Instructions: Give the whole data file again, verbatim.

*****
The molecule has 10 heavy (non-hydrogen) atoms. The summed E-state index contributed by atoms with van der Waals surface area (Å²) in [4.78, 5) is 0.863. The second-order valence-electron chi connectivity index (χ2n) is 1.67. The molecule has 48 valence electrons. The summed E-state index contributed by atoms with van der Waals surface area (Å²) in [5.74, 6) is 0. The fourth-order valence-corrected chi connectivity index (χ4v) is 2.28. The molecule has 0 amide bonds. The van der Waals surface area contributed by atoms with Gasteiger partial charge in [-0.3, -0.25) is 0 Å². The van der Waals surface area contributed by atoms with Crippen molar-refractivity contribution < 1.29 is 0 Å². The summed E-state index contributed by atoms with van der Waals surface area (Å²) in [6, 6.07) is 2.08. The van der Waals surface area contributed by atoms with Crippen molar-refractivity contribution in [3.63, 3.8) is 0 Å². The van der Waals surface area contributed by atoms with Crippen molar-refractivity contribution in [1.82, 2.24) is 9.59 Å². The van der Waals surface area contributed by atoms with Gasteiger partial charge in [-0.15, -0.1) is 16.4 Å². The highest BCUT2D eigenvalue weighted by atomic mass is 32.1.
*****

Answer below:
The molecule has 10 heavy (non-hydrogen) atoms. The summed E-state index contributed by atoms with van der Waals surface area (Å²) in [4.78, 5) is 0.863. The second-order valence-electron chi connectivity index (χ2n) is 1.67. The molecule has 48 valence electrons. The summed E-state index contributed by atoms with van der Waals surface area (Å²) in [5.74, 6) is 0. The fourth-order valence-corrected chi connectivity index (χ4v) is 2.28. The molecule has 0 amide bonds. The van der Waals surface area contributed by atoms with Gasteiger partial charge in [-0.3, -0.25) is 0 Å². The van der Waals surface area contributed by atoms with Crippen molar-refractivity contribution < 1.29 is 0 Å². The summed E-state index contributed by atoms with van der Waals surface area (Å²) in [6, 6.07) is 2.08. The van der Waals surface area contributed by atoms with Crippen molar-refractivity contribution in [3.63, 3.8) is 0 Å². The van der Waals surface area contributed by atoms with Crippen molar-refractivity contribution in [1.82, 2.24) is 9.59 Å². The van der Waals surface area contributed by atoms with Gasteiger partial charge in [-0.15, -0.1) is 16.4 Å². The highest BCUT2D eigenvalue weighted by atomic mass is 32.1.